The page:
Yet “making it” is not enough. Now he wants to pass it on.

“It’s remembering where I came from and keeping myself grounded ” he says. “Even though I live differently I might drive a little bit differently I know where I came from. I know my roots. I’ve seen the worst of the worst. What makes me tick is looking at a young person and saying ‘I’m just like him.’ And mentoring them and taking them to the next level.”

Williams’ passion is for young people particularly from the minority community. He wants them to avoid the mistakes that threatened to derail his life. He wants them to be full participants in the American Dream to realize the promise of the Declaration of Independence that all people are created equal.

“Vance is sincerely interested in young people ” says Sterling Anderson a 68-year-old businessman who has worked with Williams on outreach programs. “I don’t say that lightly. A lot of folks do things to get their name in the paper get notoriety. Being with Vance and listening to him and watching him for a few years I believe that he’s really sincere about working with kids and helping them to be their best. I think that’s what makes Vance tick his desire to help kids.”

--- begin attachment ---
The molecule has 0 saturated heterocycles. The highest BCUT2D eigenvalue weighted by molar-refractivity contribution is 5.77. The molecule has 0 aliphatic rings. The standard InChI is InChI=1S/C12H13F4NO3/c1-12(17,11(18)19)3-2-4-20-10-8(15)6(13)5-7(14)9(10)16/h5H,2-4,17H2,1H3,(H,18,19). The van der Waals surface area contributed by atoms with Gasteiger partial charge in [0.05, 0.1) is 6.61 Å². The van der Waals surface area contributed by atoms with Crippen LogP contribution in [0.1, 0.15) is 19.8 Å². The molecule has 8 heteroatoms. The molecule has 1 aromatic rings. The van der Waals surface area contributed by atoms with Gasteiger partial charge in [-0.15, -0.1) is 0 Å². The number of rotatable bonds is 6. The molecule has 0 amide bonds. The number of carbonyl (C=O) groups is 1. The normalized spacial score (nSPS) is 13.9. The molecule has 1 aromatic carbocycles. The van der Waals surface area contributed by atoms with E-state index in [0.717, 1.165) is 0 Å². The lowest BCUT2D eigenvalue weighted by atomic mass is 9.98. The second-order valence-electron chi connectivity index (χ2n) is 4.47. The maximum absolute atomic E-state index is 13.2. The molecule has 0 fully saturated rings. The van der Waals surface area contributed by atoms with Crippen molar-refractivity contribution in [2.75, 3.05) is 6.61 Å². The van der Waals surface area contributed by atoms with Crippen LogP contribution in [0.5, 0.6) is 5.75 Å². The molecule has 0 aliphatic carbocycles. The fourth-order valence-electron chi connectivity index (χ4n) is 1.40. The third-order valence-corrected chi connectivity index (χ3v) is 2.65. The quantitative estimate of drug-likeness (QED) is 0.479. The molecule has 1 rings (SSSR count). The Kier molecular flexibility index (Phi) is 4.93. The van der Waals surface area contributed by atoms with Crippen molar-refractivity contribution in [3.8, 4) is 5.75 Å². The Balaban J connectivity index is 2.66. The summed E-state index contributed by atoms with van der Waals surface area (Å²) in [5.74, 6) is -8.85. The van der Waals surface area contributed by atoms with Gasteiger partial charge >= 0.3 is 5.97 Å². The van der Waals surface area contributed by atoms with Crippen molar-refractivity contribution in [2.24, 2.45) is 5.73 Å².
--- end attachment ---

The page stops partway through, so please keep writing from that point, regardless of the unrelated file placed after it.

Williams is the founder and head of Advance Youth Outreach a nonprofit organization that he sees as a vehicle to bring together like-minded people who are motivated to help the next generation and that can through funding and action be a catalyst to make a difference.

“It’s about change ” he says. “I had all of these people that helped me. Even to this day I have people that believe in me and people that are willing to help me. That’s what I’m trying to transfer.”

Rescuing youth who are at risk of falling through the cracks of society is a task too large for one man or one group of people. That’s why Williams sees opening eyes to injustice intentionally closed or otherwise as a key component of his mission.